The public program as part of the Curators Workshop is supported by The Federal Agency for Civic Education (Bundeszentrale für politische Bildung).

The Berlin Biennale for Contemporary Art is funded by the Kulturstiftung des Bundes (German Federal Cultural Foundation) and organized by KUNST-WERKE BERLIN e. V.

Buying The Van

Diamond in the rough.
Diamond in the rough.

It had been twenty-one years since The Escape Pod came into my life, but now it’s time to let her go. After hurting my back a few years ago, it became more and more difficult to drive her, getting stuck in traffic with the clutch was unbearable, and working on her myself has become problematic. It took more than one difficulty, and a very long time, for me to give up The Pod.

Not being really up for the confusing process and challenge of buying a new-to-me van is putting it lightly, but when funding finally came through, the search began in earnest. There were a few pragmatic requirements on my list of things that were required in a new-er van – it needed to have an automatic transmission, roomier in the cargo area than my VW, have enough power to go up and down mountains, be fairly reliable and must be a brand that could provide easily found parts and mechanics.

Sitting for quite a long time with my eyes roving to newer models of Ford Transits and Dodge Promasters – I was visualizing myself in vans that I could stand up in. But alas, my newly found funding did not include their price range and there was no way that going into debt (ie: payments) were an option. My second choice was something in the range of a smaller, generic, affordable, cargo van, like the ones you see running around all over town as delivery or work vans.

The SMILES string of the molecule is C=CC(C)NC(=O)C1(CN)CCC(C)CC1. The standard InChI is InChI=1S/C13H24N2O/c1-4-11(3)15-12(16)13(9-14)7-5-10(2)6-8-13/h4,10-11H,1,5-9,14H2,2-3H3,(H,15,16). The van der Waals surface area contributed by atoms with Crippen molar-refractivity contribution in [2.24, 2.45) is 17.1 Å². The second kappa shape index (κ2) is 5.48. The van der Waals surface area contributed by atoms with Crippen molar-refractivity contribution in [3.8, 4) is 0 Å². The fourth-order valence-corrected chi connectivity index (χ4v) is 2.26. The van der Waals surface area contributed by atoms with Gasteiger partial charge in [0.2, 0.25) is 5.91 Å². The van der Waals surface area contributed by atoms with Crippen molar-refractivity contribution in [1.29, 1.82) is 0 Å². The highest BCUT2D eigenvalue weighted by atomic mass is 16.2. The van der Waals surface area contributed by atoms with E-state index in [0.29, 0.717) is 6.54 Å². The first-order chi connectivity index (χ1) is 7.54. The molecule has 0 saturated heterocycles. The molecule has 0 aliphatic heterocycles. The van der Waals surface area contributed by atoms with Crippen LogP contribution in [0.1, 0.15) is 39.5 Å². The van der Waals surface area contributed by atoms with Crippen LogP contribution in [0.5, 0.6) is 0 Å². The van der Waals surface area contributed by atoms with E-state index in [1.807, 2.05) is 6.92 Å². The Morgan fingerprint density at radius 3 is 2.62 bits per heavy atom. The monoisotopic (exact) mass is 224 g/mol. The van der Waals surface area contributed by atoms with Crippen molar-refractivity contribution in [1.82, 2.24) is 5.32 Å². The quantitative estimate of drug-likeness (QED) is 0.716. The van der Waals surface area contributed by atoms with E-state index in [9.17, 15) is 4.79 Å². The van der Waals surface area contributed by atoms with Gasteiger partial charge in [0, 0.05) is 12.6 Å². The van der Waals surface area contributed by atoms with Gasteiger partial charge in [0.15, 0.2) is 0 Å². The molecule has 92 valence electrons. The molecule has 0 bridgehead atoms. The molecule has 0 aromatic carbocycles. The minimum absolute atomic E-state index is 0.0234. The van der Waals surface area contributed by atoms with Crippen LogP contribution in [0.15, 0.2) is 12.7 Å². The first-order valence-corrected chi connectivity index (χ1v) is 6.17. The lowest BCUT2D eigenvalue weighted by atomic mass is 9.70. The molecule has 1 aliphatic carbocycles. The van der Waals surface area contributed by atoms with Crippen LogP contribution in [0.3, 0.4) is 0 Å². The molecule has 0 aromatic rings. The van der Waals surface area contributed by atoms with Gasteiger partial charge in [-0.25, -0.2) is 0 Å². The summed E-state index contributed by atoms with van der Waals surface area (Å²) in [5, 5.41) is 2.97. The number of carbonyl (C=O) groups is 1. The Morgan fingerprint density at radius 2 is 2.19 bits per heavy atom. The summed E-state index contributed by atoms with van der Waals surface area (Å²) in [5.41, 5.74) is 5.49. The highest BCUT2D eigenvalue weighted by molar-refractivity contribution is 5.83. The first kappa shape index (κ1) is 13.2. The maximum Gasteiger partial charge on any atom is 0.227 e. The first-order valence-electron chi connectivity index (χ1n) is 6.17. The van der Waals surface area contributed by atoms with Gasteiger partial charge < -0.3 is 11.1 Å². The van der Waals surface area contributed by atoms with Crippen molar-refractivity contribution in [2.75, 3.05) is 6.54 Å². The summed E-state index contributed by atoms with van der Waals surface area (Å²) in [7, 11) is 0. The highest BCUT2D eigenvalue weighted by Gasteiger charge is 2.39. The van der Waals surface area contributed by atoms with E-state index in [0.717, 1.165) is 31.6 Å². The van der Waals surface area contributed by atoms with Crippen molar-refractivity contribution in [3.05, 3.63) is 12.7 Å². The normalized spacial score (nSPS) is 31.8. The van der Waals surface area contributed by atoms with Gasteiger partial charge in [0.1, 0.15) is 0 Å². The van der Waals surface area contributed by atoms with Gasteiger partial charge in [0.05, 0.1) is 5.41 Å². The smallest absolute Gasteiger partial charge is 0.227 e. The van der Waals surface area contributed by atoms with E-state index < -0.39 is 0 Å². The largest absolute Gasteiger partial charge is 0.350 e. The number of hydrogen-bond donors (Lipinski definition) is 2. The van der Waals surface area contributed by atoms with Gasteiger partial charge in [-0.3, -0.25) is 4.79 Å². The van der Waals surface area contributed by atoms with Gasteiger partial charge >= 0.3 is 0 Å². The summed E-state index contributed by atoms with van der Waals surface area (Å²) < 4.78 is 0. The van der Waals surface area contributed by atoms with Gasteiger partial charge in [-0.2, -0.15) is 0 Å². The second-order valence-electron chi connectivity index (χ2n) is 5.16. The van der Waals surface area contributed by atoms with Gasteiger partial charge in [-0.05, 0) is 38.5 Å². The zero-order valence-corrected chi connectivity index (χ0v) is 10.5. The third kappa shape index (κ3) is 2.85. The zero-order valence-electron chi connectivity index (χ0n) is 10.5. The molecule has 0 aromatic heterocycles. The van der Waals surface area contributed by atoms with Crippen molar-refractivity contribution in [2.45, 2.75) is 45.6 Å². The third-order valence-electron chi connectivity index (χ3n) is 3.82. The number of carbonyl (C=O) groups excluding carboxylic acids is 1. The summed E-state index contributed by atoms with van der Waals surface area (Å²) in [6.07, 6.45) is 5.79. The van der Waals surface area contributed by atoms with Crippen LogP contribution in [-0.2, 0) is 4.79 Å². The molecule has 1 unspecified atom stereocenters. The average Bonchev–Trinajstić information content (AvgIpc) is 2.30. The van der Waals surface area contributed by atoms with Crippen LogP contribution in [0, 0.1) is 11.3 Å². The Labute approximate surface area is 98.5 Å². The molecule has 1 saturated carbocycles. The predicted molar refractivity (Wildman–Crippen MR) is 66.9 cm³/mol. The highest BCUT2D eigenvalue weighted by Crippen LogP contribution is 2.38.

The search began looking primarily at the Ford Econoline vans, and then the decision was made to focus on looking for an E250 so that there would be some room in the back even though I’d still be crouching, and some travel power. It was a hard decision at first. When it comes to vans, my heart belongs to VW buses. Changing brands was going to be heartbreaking.

Then I encountered my first problem.

No one would return my calls or my emails. Craigslist and CarGurus were my go-to resources and there were quite a few for sale, but most were sitting outside my public transportation commute range for going to see them. Being able to talk to a dealer about what was actually for sale on any given car lot was paramount.

It was frustrating as fuck.

At one point I made the decision to stop looking and sat down and just asked my Universe to send me the right van and the right person to buy it from. Someone who was going to give me a fair deal and treat me like a human.

A few days later that person sent me a text message.

T. made the process of looking and test driving easy, gave me no pressure whatsoever to make a purchase and answered my many questions more than one time each with patience. He even took all of the metal shelving out of the van for me and saved me the pain of doing so.

It took about two weeks and a lot of anxiety attacks to make the decision to purchase this tank of a van. But now I have it and a new life has begun.

* * * * *

I bought the van from a dealer named Toby in Fremont, California. His company name is Kool Cars.

At Home Depot

At Home Depot

Hardware stores are some of my favorite places to walk around in. All that testosterone. Especially at the big box stores like Home Depot. You can bathe in it. Because of the van build project, I’m spending a lot of time there recently.

Sometimes I look at metal pieces not for their intended function, but for their shapes, designs, their out of context ability to make me wonder what the heck?.

I like taking photographs of the hardware out of context, as a still life. Just place a piece on the floor and capture the image.